There is current a backlog of 182,450 employment-based I-485 green card applications; approximately 740,569 EAD work permit applications and 487,027 citizenship applications.
Expansion of Premium Processing
While the entire immigration community, including employers, employees, and asylum applicants are suffering crisis level delays, the announced addition of several types of applications eligible for Premium Processing (PP) is a glimmer of hope. If an application or petition is eligible for premium processing, USCIS promises an adjudication within 15 calendars for a fee of $2500.00 or it will return the fee. In practice employers feel compelled to opt in to have a modicum of certainty as to when an employee can begin work.
USCIS published a final rule on March 29, 2022 expanding the PP service include applications so vital to our clients. Currently, PP is only available for employment-based petitions for H-1B, L-1, O-1 or TN classifications and some I-140 employment-based petitions, such as those based on PERM labor certifications and EB1 “extraordinary ability” self-petitions.
The nightmare of the EAD delays has permeated throughout businesses, families and foreign national workers. USCIS has not yet announced the rollout dates when premium processing will begin on EADs and the types of EADs which will be eligible for premium processing. However, it is expected that the following timelines will become effective:
- Prior to October 1, 2022, premium processing is expected to be available for I-140 petitions in the EB-1C (multinational managers and executives); EB-2 National Interest Petitions; I-539 applications for those requesting a change of status to F-1 students, F-2 spouses and children of students, J-1 exchange visitors, J-2 spouses and children of J-1s, M-1 students, M-2 spouses and children of students; I-765 applications for work permits for students applying for Optional Practical Training and J-2 spouse work permits. USCIS has advised the earliest time that these categories will be eligible for Premium Processing will be May 31, 2022.
- The bad news is that premium processing for I-539 applications for change of status to or extensions of status for E-1, E-2, E-3, H-4, L-2, O-3, P-4 or R-2 nonimmigrants and most I-765 applications will likely not be eligible for premium processing until fiscal year 2025 (October 1, 2024).
The phase in approach will provide no relief in the short term for H-4 spouses, whose work permits are now taking up to one year, resulting in catastrophic job loss and financial harm to our economy. Recently, USCIS granted automatic work authorization to spouse of E-1, E-2 and L-2 visas, lightening the burden on those workers.
USCIS To Expand Automatic Extensions of EAD renewals
USCIS is expected to publish temporary final rules which would temporarily automatically extend work authorization while EAD renewal applications are pending. Currently, applicants for renewal of EADs in many categories are granted automatic extensions of EAD work permits for 180 days. This rule may grant automatic extension of between 240 up to 540 days. This measure is expected to vastly reduce the number of employees whose employment is disrupted due to work authorization lapses. USCIS expects the number of expedite requests being filed would be reduced. The specifics of the rule are not yet available and this site will be updated when the rule is published.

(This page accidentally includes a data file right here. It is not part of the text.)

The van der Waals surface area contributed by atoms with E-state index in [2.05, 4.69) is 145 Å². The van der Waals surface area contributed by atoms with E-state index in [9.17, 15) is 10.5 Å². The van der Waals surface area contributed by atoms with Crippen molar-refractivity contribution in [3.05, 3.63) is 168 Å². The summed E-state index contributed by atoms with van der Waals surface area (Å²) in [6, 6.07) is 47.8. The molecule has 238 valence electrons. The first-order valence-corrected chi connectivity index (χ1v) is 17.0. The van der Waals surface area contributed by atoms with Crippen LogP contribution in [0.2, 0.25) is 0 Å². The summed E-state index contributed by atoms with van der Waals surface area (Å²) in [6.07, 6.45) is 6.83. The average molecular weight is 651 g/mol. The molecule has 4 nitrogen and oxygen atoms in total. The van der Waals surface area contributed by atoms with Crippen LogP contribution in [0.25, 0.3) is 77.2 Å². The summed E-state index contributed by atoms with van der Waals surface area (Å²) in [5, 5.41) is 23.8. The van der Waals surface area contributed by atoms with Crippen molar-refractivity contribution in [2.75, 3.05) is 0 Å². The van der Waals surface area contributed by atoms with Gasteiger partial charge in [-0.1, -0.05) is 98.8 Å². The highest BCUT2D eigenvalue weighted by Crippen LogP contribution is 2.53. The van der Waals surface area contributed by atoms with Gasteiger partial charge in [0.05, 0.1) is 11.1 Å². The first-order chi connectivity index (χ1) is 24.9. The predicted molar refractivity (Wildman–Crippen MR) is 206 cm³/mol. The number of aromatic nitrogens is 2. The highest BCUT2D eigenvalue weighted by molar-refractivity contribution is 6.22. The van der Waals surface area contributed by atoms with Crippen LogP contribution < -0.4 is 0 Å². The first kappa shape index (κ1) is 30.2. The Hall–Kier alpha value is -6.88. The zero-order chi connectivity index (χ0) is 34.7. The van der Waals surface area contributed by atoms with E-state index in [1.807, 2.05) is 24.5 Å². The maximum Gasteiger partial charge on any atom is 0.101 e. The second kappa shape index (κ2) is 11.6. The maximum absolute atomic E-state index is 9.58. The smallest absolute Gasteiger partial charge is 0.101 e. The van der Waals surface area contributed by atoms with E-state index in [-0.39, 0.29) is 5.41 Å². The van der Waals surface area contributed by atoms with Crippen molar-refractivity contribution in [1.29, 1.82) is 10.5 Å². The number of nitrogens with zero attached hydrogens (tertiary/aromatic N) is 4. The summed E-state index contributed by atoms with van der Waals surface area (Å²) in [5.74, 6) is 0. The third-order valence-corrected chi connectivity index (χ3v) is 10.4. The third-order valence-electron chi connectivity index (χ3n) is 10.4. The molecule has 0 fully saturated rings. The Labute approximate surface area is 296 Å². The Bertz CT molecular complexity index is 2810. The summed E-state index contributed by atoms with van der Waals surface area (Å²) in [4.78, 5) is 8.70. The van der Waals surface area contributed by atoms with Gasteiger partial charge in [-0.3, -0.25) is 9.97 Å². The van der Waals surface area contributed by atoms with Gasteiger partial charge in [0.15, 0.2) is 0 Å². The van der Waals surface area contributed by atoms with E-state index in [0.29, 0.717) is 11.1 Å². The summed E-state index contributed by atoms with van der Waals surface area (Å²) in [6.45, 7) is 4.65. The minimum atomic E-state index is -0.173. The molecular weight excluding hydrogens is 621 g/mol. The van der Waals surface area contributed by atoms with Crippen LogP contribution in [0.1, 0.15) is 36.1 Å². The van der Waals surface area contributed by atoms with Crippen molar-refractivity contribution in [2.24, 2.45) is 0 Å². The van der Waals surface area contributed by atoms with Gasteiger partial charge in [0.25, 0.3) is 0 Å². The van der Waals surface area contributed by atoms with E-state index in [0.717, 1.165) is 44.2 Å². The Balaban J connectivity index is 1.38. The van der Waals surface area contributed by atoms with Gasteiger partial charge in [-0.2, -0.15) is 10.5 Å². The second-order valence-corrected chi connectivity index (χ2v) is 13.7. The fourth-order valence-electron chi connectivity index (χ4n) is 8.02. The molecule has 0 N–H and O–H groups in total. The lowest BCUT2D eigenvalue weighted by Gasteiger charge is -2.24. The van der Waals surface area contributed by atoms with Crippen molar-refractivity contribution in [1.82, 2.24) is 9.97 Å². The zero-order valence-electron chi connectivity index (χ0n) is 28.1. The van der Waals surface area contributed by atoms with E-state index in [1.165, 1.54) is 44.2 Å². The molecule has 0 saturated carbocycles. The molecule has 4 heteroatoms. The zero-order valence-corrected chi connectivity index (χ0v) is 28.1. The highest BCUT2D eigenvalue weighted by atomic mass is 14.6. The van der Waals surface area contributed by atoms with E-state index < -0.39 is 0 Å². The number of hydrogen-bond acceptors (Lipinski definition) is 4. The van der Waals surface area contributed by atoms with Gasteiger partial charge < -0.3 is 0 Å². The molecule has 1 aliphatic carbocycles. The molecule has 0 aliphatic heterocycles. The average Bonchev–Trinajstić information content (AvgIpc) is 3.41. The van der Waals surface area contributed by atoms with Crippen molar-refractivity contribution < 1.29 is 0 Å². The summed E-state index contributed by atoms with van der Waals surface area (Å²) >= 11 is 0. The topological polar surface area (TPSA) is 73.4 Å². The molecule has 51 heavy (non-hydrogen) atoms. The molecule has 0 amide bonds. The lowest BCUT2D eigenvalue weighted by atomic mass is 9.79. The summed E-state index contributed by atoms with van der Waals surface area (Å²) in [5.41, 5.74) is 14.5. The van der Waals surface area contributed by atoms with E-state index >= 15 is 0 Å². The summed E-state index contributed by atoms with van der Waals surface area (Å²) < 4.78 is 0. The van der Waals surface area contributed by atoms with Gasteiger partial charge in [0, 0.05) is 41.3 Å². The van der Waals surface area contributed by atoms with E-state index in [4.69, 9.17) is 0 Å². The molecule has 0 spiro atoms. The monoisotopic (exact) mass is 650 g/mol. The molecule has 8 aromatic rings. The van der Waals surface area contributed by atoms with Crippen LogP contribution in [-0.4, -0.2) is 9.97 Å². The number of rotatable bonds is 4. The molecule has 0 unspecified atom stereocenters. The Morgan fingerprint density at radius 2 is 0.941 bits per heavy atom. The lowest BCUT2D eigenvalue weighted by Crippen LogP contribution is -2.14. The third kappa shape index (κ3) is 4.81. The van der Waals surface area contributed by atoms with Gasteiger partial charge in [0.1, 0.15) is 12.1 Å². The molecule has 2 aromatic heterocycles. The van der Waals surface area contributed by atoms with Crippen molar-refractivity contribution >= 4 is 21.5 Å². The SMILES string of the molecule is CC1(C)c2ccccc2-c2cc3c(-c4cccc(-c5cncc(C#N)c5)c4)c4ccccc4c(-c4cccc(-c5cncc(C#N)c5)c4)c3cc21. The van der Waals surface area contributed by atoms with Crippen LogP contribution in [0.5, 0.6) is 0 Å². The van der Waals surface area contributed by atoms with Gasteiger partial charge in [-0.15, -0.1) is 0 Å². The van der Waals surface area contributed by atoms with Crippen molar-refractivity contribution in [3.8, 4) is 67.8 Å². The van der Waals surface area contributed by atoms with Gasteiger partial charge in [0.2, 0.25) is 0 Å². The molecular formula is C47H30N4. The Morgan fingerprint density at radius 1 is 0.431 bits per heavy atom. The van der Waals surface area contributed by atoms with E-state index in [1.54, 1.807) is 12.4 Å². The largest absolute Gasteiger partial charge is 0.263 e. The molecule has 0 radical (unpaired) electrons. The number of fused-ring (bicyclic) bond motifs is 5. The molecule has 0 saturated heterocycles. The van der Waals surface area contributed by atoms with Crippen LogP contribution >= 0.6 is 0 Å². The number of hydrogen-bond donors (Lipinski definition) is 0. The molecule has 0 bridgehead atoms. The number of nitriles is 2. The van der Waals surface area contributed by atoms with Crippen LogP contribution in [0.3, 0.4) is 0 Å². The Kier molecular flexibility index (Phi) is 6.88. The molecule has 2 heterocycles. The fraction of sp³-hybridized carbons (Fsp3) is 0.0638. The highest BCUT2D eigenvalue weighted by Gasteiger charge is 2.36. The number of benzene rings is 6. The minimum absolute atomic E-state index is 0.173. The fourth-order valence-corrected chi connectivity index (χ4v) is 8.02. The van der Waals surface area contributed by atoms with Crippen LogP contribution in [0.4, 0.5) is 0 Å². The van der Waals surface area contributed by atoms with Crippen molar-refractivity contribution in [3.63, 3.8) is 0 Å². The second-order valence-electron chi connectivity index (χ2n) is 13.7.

H-1B 2023 Lottery Results for H-1B Quota
The USCIS has advised the final results of the Fiscal Year 2023 H-1B lottery winners. USCIS has an annual quota of 85,000 H-1B visas available for employers who are subject to the annual cap. During the initial registration period for FY 2023, USCIS received 483,927 H-1B registrations and selected 127,600 registrations for the 85,000 numbers. Of the 85,000 H-1B numbers, 20,000 are set aside for those with U.S. masters degrees and higher. It is possible there will be additional H-1B registration periods if sufficient H-1B petition filings are not received by June 30, 2022. After being notified of selection, the H-1B employer must file the H-1B petition by the published deadline. For the current process, H-1B petitions must be filed between April 01, 2022 and June 30, 2022.
USCIS has several rules which must be followed in order to successfully obtain an H-1B lottery number and, if selected, obtain the approval of H-1B status. These are:
- A prospective employer may only have one registration submitted per foreign national per fiscal year. If more than one is submitted, an H-1B number will not be granted.
- A foreign national may have multiple prospective employers submit aH-1B registrations.
- The H-1B petition may not have a start date earlier than October 1st if the H-1B registration is selected in the first registration period. The H-1B petition will be denied if an earlier date is indicated.
Many prospective H-1B employers are exempt from the cap and are unaware a cap exemption may be claimed. Please contact us at email@example.com to discuss whether a cap exemption is possible.
USCIS Implements TPS and Work Authorizations for Ukrainians and Sudanese Nationals
Registration for citizens of the Ukraine and of the Sudan begins April 19, 2022. The registration period is from April 19, 2022 until October 19, 2023. Applicants must file Form I-821 and an I-765 application for employment authorization, with supporting documents. Both applications should be filed online.
To qualify, citizens of the Ukraine must have continuously resided in the United States since April 11, 2022. USCIS has estimated that approximately 59,600 Ukrainians are eligible for TPS and work authorization.
Citizens of the Sudan must have continuously resided in the United States since March 1, 2022. USCIS has estimated that approximately 3,090 people may be eligible under the Sudanese TPS and work authorization. The Sudanese TPS designation is for eighteen months. USCIS has granted automatic extensions to those Sudanese citizens who have already been granted TPS until December 31, 2022 and this group must file a new application under the Sudanese TPS program to continue protections.
Recipients of TPS are also eligible for advance parole travel documents.
All applications can be filed online and should be filed online as receipts are automatically and instantly generated.
There is concern that with the backlog of EAD applications at USCIS, the employment authorization document may be issued long after filing.
For more information go to: the USCIS.gov newsroom.
DHS Grants TPS to Citizens of Cameroon
On April 15, 2022, DHS designated citizens of the Cameroon for Temporary Protected Status. In order to be eligible, citizens of the Cameroon must have continuously resided in the United States since April 14, 2022. The designation is valid for 18 months and applications for both TPS and work authorization may be filed together online. More information can be found at here at USCIS.gov.